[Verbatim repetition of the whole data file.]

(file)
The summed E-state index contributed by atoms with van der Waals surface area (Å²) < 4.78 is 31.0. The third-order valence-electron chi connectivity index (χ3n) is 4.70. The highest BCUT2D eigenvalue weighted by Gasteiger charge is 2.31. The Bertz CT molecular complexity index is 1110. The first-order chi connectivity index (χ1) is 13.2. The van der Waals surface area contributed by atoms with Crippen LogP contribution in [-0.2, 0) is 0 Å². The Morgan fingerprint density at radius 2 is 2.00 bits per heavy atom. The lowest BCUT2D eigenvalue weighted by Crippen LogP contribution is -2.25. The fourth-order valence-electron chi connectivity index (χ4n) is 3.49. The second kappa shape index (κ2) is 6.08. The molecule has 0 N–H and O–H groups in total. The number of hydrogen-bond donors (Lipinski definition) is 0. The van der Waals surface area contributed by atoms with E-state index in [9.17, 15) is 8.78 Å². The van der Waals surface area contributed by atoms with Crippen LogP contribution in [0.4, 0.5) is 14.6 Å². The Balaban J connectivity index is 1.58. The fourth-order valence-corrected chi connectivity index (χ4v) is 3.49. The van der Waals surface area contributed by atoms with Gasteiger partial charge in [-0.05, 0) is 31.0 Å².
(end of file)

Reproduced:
The summed E-state index contributed by atoms with van der Waals surface area (Å²) < 4.78 is 31.0. The third-order valence-electron chi connectivity index (χ3n) is 4.70. The highest BCUT2D eigenvalue weighted by Gasteiger charge is 2.31. The Bertz CT molecular complexity index is 1110. The first-order chi connectivity index (χ1) is 13.2. The van der Waals surface area contributed by atoms with Crippen LogP contribution in [-0.2, 0) is 0 Å². The Morgan fingerprint density at radius 2 is 2.00 bits per heavy atom. The lowest BCUT2D eigenvalue weighted by Crippen LogP contribution is -2.25. The fourth-order valence-electron chi connectivity index (χ4n) is 3.49. The second kappa shape index (κ2) is 6.08. The molecule has 0 N–H and O–H groups in total. The number of hydrogen-bond donors (Lipinski definition) is 0. The van der Waals surface area contributed by atoms with E-state index in [9.17, 15) is 8.78 Å². The van der Waals surface area contributed by atoms with Crippen LogP contribution in [0.4, 0.5) is 14.6 Å². The Balaban J connectivity index is 1.58. The fourth-order valence-corrected chi connectivity index (χ4v) is 3.49. The van der Waals surface area contributed by atoms with Gasteiger partial charge in [-0.05, 0) is 31.0 Å².